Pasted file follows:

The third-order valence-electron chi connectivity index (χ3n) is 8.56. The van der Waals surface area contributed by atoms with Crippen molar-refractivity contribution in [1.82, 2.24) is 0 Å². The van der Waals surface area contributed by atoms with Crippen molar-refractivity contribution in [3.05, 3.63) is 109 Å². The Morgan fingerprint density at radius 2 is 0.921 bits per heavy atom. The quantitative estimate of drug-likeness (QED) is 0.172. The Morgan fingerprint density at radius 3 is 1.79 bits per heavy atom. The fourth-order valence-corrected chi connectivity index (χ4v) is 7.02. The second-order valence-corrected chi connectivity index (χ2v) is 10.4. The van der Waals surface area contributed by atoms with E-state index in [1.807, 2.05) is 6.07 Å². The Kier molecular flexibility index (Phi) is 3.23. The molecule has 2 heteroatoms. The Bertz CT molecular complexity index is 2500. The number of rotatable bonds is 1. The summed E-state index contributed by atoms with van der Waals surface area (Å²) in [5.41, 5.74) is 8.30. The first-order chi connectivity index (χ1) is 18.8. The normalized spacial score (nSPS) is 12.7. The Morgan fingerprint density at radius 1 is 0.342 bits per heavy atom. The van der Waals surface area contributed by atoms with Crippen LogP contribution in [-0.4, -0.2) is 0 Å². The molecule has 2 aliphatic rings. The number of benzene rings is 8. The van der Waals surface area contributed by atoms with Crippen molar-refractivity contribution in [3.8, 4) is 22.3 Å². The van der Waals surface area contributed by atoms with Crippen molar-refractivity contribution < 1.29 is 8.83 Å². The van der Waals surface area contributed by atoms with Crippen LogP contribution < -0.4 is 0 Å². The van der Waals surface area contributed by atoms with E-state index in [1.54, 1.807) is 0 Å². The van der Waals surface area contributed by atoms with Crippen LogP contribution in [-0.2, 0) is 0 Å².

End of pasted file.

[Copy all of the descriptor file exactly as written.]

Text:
The third-order valence-electron chi connectivity index (χ3n) is 8.56. The van der Waals surface area contributed by atoms with Crippen molar-refractivity contribution in [1.82, 2.24) is 0 Å². The van der Waals surface area contributed by atoms with Crippen molar-refractivity contribution in [3.05, 3.63) is 109 Å². The Morgan fingerprint density at radius 2 is 0.921 bits per heavy atom. The quantitative estimate of drug-likeness (QED) is 0.172. The Morgan fingerprint density at radius 3 is 1.79 bits per heavy atom. The fourth-order valence-corrected chi connectivity index (χ4v) is 7.02. The second-order valence-corrected chi connectivity index (χ2v) is 10.4. The van der Waals surface area contributed by atoms with E-state index in [1.807, 2.05) is 6.07 Å². The Kier molecular flexibility index (Phi) is 3.23. The molecule has 2 heteroatoms. The Bertz CT molecular complexity index is 2500. The number of rotatable bonds is 1. The summed E-state index contributed by atoms with van der Waals surface area (Å²) in [5.41, 5.74) is 8.30. The first-order chi connectivity index (χ1) is 18.8. The normalized spacial score (nSPS) is 12.7. The Morgan fingerprint density at radius 1 is 0.342 bits per heavy atom. The van der Waals surface area contributed by atoms with Crippen LogP contribution in [-0.4, -0.2) is 0 Å². The molecule has 2 aliphatic rings. The number of benzene rings is 8. The van der Waals surface area contributed by atoms with Crippen molar-refractivity contribution in [3.8, 4) is 22.3 Å². The van der Waals surface area contributed by atoms with Crippen molar-refractivity contribution < 1.29 is 8.83 Å². The van der Waals surface area contributed by atoms with Crippen LogP contribution < -0.4 is 0 Å². The van der Waals surface area contributed by atoms with E-state index in [1.54, 1.807) is 0 Å². The van der Waals surface area contributed by atoms with Crippen LogP contribution in [-0.2, 0) is 0 Å².